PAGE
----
From this legal background it is easy to see that the removal of the “critical habitat” designation means that landowners in pygmy owl territory who wish to undertake an activity requiring a federal permit are no longer legally required to go through the process of a consultation with the Fish and Wildlife Service, because there is no designated “critical habitat.” Landowners are still prohibited from taking any action that would kill or injure a pygmy owl, which includes destroying habitat that is actually occupied by a pygmy owl.
As was the situation when a different District Court Judge ruled that the construction of the new high school in the Amphitheater School District was not a violation of the Endangered Species Act, the Judge’s analysis in this case is highly instructive, if any of the news reporters or parties involved would bother to relay it. Here is what the Judge said about how the designation of “critical habitat” should be determined:
The initial determination of what areas constitute “critical habitat” is to be made on the basis of the “best scientific data available.” This involves identifying geographic areas containing the physical and biological features considered to be “essential to the conservation of the species.” In addition, there must be a consideration of the “probable economic and other impacts” on human activities resulting from the critical habitat designation. Habitat that is not presently occupied by the species may be designated as critical only upon a determination that such areas are in fact essential to ensure the conservation of the species.
The Judge also addressed the question of what would likely happen in the short term if the designation of pygmy owl “critical habitat” was voided while the Fish and Wildlife Service reconsidered the designation:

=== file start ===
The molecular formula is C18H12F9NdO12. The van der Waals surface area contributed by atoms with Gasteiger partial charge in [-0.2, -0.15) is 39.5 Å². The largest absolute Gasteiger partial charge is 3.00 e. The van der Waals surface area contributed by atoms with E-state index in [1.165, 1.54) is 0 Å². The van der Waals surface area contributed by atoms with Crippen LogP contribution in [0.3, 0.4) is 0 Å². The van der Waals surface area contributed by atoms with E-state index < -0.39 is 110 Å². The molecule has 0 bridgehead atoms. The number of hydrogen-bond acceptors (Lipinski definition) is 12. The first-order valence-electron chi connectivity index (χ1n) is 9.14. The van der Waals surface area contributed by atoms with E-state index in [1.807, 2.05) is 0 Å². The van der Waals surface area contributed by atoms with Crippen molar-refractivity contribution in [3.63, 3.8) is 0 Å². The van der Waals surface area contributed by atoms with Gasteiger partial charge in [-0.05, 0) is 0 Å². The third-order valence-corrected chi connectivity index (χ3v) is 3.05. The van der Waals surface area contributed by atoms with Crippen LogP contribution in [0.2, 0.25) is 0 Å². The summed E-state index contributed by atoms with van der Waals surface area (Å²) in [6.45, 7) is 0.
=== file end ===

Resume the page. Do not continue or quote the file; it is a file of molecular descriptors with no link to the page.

The Defendants have not presented the Court with any evidence suggesting that significant harm to the species is likely to occur if the critical habitat designation is vacated pending remand. The Defendants concede that the majority of the land designated as critical habitat is not held privately and could not be developed during the time period at issue in this case. The Defendants have not presented any evidence that suggests that private land owners are going to develop the privately held section of land so that the Fish and Wildlife Service cannot designate it as critical habitat. Even assuming such development were to take place during the time it took the Fish and Wildlife Service to reconsider the issue of critical habitat, the Defendant has not presented any evidence that development on the sections of land that are held privately would cause significant harm to the species. Even without a critical habitat designation, the present listing of the species as endangered will still provide some protection against destruction of the pygmy owls’ habitat.
The pygmy owl is, as the Court pointed out, still listed as an endangered species under the Endangered Species Act. That means that any action that would kill or injure a pygmy owl is still prohibited. It also means that habitat that is actually occupied by a pygmy owl cannot be destroyed. Unoccupied habitat, however, is not protected in the absence of a “critical habitat” designation, and should not be included in any future designation of “critical habitat” unless it is, in the words of the Court, “in fact essential to ensure the conservation of the species.”
The District Court’s decision to remove the “critical habitat” designation means that the private land owners whose land was included in the designation are no longer required to go through the consultation process with the Fish and Wildlife Service when seeking a federal permit for an activity on their land. Activities on private land that is not occupied by a pygmy owl are not restricted in any way by the Endangered Species Act unless and until the Fish and Wildlife Service, applying the criteria described by the Court, designates the land as “critical habitat.”